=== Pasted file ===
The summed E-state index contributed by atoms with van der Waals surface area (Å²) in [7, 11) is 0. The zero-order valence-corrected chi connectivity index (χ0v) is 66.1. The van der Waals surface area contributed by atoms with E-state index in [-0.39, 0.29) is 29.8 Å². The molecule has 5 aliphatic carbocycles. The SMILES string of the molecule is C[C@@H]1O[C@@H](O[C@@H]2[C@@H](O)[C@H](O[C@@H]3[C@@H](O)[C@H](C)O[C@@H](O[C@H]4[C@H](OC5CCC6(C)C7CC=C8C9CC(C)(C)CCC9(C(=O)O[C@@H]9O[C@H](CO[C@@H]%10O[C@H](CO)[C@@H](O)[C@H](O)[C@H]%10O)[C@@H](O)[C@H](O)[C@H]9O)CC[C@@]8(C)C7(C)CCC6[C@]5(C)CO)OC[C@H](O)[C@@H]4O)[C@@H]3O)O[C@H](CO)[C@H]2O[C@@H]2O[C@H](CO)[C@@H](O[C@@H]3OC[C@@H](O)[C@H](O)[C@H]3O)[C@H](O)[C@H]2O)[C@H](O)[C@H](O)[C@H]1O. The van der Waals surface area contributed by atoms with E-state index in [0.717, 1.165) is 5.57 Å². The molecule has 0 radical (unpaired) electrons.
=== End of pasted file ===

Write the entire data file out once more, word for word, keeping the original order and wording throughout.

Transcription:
The summed E-state index contributed by atoms with van der Waals surface area (Å²) in [7, 11) is 0. The zero-order valence-corrected chi connectivity index (χ0v) is 66.1. The van der Waals surface area contributed by atoms with E-state index in [-0.39, 0.29) is 29.8 Å². The molecule has 5 aliphatic carbocycles. The SMILES string of the molecule is C[C@@H]1O[C@@H](O[C@@H]2[C@@H](O)[C@H](O[C@@H]3[C@@H](O)[C@H](C)O[C@@H](O[C@H]4[C@H](OC5CCC6(C)C7CC=C8C9CC(C)(C)CCC9(C(=O)O[C@@H]9O[C@H](CO[C@@H]%10O[C@H](CO)[C@@H](O)[C@H](O)[C@H]%10O)[C@@H](O)[C@H](O)[C@H]9O)CC[C@@]8(C)C7(C)CCC6[C@]5(C)CO)OC[C@H](O)[C@@H]4O)[C@@H]3O)O[C@H](CO)[C@H]2O[C@@H]2O[C@H](CO)[C@@H](O[C@@H]3OC[C@@H](O)[C@H](O)[C@H]3O)[C@H](O)[C@H]2O)[C@H](O)[C@H](O)[C@H]1O. The van der Waals surface area contributed by atoms with E-state index in [0.717, 1.165) is 5.57 Å². The molecule has 0 radical (unpaired) electrons.